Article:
Full length tribute to Pete Newbon
LAAS Director Pete Newbon
Below is the full length version of the tribute posted in the Jewish Chronicle. You can add your own thoughts & memories to his tribute page here, and you can read this tribute published by Jewish News.
The outpouring of love for Pete Newbon in the last week has been overwhelming. If you saw all the beautiful tributes dominating social media you would imagine that Pete was a larger-than-life public figure or some household name that you should have recognised. But he wasn’t. He was a quiet, understated 38year old lecturer in Victorian and Romantic Literature. A man of fierce intellect who never used his knowledge in a brash or showy manner but was quietly insightful, witty but always measured.
A man of fierce intellect who never used his knowledge in a brash or showy manner
Pete was a director of Labour Against Antisemitism (LAAS), passionate about challenging antisemitism wherever he saw it. One of his first on-line engagements with the Jewish activist community was with Judith Ornstein, creator of the ‘Whitewashed’ and ‘Forced Out’ projects, in 2017. She shared that she believed Pete was “a lamedvovnik - one of 36 righteous individuals - and a blessing on us all.” She had followed him on twitter and invited him to join a network of like-minded people. “You know, I think I’ve been looking for this group for the last two years” he replied. They talked about Pete’s family roots in Latvia and what they had experienced during the pogroms and the Holocaust, “I just never thought I’d live to see this sort of thing - especially not on the Left” he shared with Judith. It was that sense of disbelief that motivated Pete in his activism.
In reading all the heartfelt messages and tributes to him over the last week, the overriding sense that came from them was of a kind and generous man who made people smile. Bryn Jones, a friend of Pete’s when they studied together at King’s College, Cambridge, recalls first encountering him when they were moving into rooms, with a rucksack, a guitar and, surprisingly, a rapier! But he shared that his favourite memory was of sitting at the King’s bar, ‘Pete suddenly began singing Paul McCartney’s “I’ve Just Seen A Face’. It was so joyful and perfect that I couldn’t stop smiling about it for days.”
a kind and generous man who made people smile
Euan Philipps, spokesman for LAAS, recalled the time in August 2020, when he and Emma Picken, another LAAS director, were embroiled in a particularly difficult battle on social media, that Pete, alongside the other Jewish directors of LAAS, organised a letter of thanks and appreciation for all the work Euan, Emma and LAAS founder, Denny Taylor, had done. “It was totally unexpected but it made us all feel so incredibly proud”. It was these quiet acts of kindness and solidarity that were a mark of Pete’s personality. Alex Hearn talked about ‘all the stories that have come out about how he offered to help people privately, without prompting. He was an intellectual who never used his intellect to make people feel small and always saw people as fellow humans.’ It was that generosity of spirit and ability to connect with people that prompted a group of friends to set up, what was casually referred to as The Pete Newbon Appreciation Group, but officially named Je Suis Pete, after he left twitter last May. The group, which at it’s inception numbered about 100 participants, was formed to offer Pete support and including people from all over the country, most of whom had never even met Pete in real life but all had their own story to tell about how he had impacted their lives. “We all absolutely adored Pete, we’re totally heartbroken. We are all going to meet up soon to drink to Pete, some of us have never met each other but we’ve been chatting for 8 months solidly because of him”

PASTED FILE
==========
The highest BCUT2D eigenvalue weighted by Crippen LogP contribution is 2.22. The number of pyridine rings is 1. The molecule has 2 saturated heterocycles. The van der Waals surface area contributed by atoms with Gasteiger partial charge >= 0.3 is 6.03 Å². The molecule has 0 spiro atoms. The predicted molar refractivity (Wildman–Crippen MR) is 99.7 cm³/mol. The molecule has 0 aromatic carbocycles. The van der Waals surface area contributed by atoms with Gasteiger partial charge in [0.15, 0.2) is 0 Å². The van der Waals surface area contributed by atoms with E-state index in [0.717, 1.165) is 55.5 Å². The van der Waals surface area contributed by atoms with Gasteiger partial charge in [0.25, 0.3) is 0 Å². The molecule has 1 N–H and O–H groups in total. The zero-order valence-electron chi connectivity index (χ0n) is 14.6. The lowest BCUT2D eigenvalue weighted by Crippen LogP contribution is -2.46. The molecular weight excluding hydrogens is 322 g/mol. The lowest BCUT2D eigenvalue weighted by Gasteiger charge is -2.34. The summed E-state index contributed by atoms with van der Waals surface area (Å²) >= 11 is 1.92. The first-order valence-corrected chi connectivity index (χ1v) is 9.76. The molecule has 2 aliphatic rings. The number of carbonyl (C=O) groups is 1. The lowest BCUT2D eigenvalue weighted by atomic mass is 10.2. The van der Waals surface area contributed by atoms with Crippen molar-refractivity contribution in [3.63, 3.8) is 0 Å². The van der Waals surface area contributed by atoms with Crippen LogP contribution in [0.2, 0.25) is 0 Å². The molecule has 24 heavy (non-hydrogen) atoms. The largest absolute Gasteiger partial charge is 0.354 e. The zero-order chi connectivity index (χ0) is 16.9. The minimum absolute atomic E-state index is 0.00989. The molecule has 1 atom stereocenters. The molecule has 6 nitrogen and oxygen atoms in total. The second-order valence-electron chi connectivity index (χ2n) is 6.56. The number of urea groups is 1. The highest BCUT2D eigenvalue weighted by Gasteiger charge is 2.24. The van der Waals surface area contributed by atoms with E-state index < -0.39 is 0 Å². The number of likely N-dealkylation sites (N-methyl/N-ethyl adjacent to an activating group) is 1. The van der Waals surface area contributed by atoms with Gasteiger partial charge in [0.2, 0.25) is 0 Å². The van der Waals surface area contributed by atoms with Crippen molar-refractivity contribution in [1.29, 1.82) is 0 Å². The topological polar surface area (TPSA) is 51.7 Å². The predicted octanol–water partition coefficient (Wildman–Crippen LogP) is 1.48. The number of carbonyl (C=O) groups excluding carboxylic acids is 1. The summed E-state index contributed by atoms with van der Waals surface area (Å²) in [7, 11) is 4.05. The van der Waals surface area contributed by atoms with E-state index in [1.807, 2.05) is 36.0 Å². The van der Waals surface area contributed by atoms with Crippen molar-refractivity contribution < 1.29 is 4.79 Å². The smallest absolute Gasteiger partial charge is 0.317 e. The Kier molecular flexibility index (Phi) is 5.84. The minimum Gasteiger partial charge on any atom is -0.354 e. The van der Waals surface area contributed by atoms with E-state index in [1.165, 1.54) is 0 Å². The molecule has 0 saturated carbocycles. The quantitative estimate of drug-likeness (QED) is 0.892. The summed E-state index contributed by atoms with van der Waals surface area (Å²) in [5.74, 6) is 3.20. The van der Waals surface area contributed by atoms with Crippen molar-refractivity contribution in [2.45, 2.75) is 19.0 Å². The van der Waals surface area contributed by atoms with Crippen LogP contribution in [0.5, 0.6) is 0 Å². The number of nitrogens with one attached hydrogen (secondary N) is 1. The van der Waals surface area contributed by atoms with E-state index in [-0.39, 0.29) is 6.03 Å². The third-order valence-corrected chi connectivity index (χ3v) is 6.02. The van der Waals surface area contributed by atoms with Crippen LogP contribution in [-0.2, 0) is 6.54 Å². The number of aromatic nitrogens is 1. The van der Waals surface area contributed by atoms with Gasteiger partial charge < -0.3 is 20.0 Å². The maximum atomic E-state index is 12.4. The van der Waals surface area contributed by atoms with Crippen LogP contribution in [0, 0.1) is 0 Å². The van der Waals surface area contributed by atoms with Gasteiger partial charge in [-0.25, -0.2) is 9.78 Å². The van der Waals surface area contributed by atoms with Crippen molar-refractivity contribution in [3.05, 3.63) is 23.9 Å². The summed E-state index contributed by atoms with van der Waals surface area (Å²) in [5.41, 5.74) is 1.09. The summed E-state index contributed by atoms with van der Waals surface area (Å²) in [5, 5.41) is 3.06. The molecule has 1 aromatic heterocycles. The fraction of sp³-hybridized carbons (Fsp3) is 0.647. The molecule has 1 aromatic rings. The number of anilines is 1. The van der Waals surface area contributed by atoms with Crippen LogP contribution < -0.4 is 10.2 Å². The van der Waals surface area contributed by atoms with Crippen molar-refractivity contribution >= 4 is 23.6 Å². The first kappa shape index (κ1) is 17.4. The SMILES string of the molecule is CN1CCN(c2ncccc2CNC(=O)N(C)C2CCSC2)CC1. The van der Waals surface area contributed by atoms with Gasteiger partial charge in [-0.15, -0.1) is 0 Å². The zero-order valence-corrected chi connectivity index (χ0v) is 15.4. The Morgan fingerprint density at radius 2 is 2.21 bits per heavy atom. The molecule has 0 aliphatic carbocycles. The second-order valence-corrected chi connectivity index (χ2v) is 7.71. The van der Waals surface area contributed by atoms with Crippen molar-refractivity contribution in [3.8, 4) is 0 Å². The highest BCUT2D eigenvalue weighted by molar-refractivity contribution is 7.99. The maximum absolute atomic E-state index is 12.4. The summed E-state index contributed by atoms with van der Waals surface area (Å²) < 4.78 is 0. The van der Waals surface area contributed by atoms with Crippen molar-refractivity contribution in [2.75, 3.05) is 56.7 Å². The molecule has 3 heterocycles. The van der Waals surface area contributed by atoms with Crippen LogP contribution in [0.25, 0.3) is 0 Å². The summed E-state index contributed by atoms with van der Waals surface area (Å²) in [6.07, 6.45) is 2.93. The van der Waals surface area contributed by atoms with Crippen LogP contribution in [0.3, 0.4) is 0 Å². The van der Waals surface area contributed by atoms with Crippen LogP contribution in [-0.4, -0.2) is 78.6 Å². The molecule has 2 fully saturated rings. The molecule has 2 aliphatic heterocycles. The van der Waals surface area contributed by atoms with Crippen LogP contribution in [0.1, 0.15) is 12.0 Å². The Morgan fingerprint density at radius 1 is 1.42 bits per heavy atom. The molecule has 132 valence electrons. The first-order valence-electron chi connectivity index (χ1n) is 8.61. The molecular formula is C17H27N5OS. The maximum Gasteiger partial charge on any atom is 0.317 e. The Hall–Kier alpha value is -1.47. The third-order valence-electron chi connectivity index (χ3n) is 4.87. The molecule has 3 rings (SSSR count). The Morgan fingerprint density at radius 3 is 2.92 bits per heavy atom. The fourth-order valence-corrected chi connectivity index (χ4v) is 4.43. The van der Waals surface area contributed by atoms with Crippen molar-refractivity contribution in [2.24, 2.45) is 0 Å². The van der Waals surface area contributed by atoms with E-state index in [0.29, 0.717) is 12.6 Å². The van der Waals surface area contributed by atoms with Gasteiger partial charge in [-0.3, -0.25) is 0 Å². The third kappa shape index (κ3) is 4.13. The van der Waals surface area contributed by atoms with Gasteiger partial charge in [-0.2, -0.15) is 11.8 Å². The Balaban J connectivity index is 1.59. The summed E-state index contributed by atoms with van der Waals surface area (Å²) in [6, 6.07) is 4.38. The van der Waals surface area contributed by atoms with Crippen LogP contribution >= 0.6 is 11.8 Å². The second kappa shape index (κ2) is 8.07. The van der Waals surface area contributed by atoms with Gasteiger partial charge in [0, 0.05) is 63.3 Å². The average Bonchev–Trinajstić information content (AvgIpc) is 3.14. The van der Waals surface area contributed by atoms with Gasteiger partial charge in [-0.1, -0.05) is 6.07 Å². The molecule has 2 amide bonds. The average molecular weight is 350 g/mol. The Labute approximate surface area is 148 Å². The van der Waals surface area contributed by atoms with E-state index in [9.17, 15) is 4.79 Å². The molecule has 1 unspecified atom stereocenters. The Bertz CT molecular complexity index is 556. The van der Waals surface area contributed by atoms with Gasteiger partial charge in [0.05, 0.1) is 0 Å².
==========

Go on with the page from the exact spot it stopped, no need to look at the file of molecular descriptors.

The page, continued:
It was that generosity of spirit and ability to connect with people that prompted a group of friends to set up, what was casually referred to as The Pete Newbon Appreciation Group
Pete taught at Northumbria University and one of his students, Ayisha Ahmed described how she had always struggled with poetry until she encountered Pete. She told of his ‘adoration of poetry, the vast contextual knowledge he had and his enthusiasm to teach’. She went on to say that she now writes her own poetry due to ‘Pete’s inspiring intelligence. I would like his wife and his girls to know how often I have thought of Pete recently and how I wish I had gotten the chance to sincerely thank him for the life altering teaching he provided me with.’
Fellow academic, David Hirsh, Senior Lecturer, Goldsmith’s, University of London, added this, “Pete’s work on social media was effective, funny, warm and clear; his sophisticated intelligence, his straightforward loveliness and his knowledge shone through. He knew that what he was doing was real, and significant; and he knew that the community of people with whom he was doing it was real too. Pete could see what needed to be done and he had the moral courage to do it.”
As we amble through the twists and turns of life, especially after the last two years, the best we can hope for is that we have a positive impact on at least a few of the people we meet along the way. Pete Newbon achieved so much more that that. He inspired us, made us laugh, shared himself with us, his friends and colleagues, with an openness and honesty that is rarely experienced these days. Emma Picken noted that “his absence leaves a vast hole. It will never be the same without you.’ A sentiment echoed by so many. Our hearts go out to Rachel, his wife, his three spirited young daughters and his mother and sister. The magnitude of their loss is unimaginable. We thank them all for sharing Pete with us - we are all better people for having known him.